Fire Ravages the Former Cyrus Strong Building... Again!
Photographs from that day showed firemen spraying water from open windows of the adjacent Press Building and from a ladder reaching to the top of the structure. A large banner hung on the Perry Building proclaiming “welcome to our heroes,” in reference to the recent signing of the armistice.
In fact, the fires occurring near Easter 1919 and Christmas 2010 were remarkably similar. Besides the near-identical eyewitness accounts, in both cases the source of the fire appeared to be near the back of the building on an upper floor, the interior suffered substantial damage, the roof partially collapsed, and there were no injuries.
With both events there was concern that the fire would spread out of control to the adjacent Perry and Press buildings – and beyond.
While the cause of the 1919 fire was quickly determined to be electrical, there is still no word on what caused the 2010 fire.
In 1897, Hills, McLean & Haskins department store occupied the first two floors and basement of the Perry Building at the corner of Court and Chenango Streets. The business was growing and desperately needed room to expand.
At the same time, the Free and Accepted Masons were looking for a permanent home. Space for meetings had long been shared with other fraternal organizations at 153-155 Washington Street (in recent years home to Phil’s Gift Shop, and currently vacant.) Now it was time to have their own building.
Local builder Cyrus Strong came up with a plan to meet both needs and in 1898 he erected a new structure adjacent to the Perry Building on Chenango Street. The new Strong Building would also be known as Binghamton’s Masonic Temple.
With connecting doorways from its Perry Building location, Hills, McLean & Haskins expanded into the basement and first floor of the Strong Building, while the upper floors were used by Binghamton Masonic Lodge #177 and various other Masonic Lodges of the area.
Both occupants, Hills, McLean & Haskins and the Masons, suffered heavy losses with the 1919 fire. As reported at the time, “the Temple building was damaged to the extent of $30,000, and the Masonic bodies lost paraphernalia costing $25,000, while the Hills, McLean & Haskins Department Store bore the brunt of damage of about $60,000 from smoke and water.”
The Masons immediately made plans for a new temple to be built at the corner of Main and Murray Streets. Meanwhile, the Strong Building was repaired and soon Hills, McLean & Haskins filled the entire building. It would remain in that facility for another fifty years, gradually expanding into adjacent buildings and ultimately surrounding the Perry Building with entrances on Chenango and Court Streets.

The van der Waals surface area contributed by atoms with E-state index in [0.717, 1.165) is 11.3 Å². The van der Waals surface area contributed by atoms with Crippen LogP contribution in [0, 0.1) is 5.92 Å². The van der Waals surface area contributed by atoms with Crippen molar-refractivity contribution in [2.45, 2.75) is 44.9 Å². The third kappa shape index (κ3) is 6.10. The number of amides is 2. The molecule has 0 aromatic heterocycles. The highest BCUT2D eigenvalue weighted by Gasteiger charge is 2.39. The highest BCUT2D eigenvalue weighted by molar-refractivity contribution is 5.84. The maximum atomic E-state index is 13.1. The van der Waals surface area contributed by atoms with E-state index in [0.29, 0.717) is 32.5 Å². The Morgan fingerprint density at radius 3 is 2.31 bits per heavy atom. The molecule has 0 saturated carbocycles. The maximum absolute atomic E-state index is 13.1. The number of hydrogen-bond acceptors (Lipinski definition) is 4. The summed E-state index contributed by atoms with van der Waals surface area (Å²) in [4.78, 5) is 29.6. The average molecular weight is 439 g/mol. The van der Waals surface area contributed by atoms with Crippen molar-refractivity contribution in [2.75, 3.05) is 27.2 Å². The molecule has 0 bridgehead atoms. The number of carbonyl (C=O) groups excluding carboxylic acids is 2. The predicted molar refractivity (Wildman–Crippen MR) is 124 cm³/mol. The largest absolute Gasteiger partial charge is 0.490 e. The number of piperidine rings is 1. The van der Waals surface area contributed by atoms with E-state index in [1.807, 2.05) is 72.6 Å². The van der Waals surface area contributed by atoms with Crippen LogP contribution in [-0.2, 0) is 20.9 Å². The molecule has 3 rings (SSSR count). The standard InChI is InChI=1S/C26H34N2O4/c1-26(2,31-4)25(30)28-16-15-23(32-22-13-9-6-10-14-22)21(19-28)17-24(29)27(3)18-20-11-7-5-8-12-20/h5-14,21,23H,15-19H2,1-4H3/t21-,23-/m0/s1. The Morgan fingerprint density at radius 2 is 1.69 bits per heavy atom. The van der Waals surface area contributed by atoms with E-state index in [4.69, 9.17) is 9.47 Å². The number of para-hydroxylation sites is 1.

Eventually suburban shopping centers took their toll and in 1971, McLean’s, as it was known at that time, was sold to an Ithaca-based chain. Shortly after that the store closed.
In 1979, new owners of the Strong and connected buildings announced plans to develop a “Midtown Mall.” An artist’s conception from that time shows the Strong Building with a modernized façade and a glassed-in arcade on the first floor. As the new owner said, “downtown Binghamton once again will become a thriving metropolis.” That year Binghamton’s answer to the suburbs opened as a complex of retail stores and business offices, and within two years over 370 people were employed at the downtown facility.
But a thriving metropolis was not to be. By 1986 Midtown Mall was 80% vacant. A few years later it closed and it has now been empty and deteriorating for two decades.
Over recent months the Strong Building was again showing signs of life. There was a constant flurry of activity inside and out. Massive century-old rafters were being carried out the front entrance to waiting dumpsters, while pallet-loads of new plywood and 2x4’s were moved inside. The 112-year-old building was being re-developed into student housing, and construction continued at an amazing pace… until December 21.
They say history repeats itself. Nearly a century ago the Strong Building burned. It was saved by the valiant efforts of city firefighters, and thanks to the commitment and foresight of its owner, the structure was rebuilt and went on to serve the community for decades.
Last month it all happened again – the building burned, firefighters saved the structure and those surrounding it. Now it waits, and hopefully will once again rise from the ashes. The question is, this time will the Strong survive?